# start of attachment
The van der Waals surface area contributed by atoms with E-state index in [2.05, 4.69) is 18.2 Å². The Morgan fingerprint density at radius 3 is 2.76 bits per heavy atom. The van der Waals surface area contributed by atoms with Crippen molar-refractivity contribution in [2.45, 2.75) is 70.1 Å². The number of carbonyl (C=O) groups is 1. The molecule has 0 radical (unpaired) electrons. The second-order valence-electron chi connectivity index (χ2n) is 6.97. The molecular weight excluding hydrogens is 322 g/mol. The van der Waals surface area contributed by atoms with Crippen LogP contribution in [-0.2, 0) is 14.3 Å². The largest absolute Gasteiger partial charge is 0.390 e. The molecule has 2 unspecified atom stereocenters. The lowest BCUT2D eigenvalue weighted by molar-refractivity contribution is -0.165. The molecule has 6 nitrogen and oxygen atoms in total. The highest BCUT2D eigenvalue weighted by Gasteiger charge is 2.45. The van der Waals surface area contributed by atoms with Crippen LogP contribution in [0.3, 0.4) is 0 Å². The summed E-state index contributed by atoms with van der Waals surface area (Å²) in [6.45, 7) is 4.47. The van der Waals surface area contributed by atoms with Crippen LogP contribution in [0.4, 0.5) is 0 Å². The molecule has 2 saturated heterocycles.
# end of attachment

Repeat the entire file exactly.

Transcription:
The van der Waals surface area contributed by atoms with E-state index in [2.05, 4.69) is 18.2 Å². The Morgan fingerprint density at radius 3 is 2.76 bits per heavy atom. The van der Waals surface area contributed by atoms with Crippen molar-refractivity contribution in [2.45, 2.75) is 70.1 Å². The number of carbonyl (C=O) groups is 1. The molecule has 0 radical (unpaired) electrons. The second-order valence-electron chi connectivity index (χ2n) is 6.97. The molecular weight excluding hydrogens is 322 g/mol. The van der Waals surface area contributed by atoms with Crippen LogP contribution in [-0.2, 0) is 14.3 Å². The largest absolute Gasteiger partial charge is 0.390 e. The molecule has 2 unspecified atom stereocenters. The lowest BCUT2D eigenvalue weighted by molar-refractivity contribution is -0.165. The molecule has 6 nitrogen and oxygen atoms in total. The highest BCUT2D eigenvalue weighted by Gasteiger charge is 2.45. The van der Waals surface area contributed by atoms with Crippen LogP contribution in [0.3, 0.4) is 0 Å². The summed E-state index contributed by atoms with van der Waals surface area (Å²) in [6.45, 7) is 4.47. The van der Waals surface area contributed by atoms with Crippen LogP contribution in [0.4, 0.5) is 0 Å². The molecule has 2 saturated heterocycles.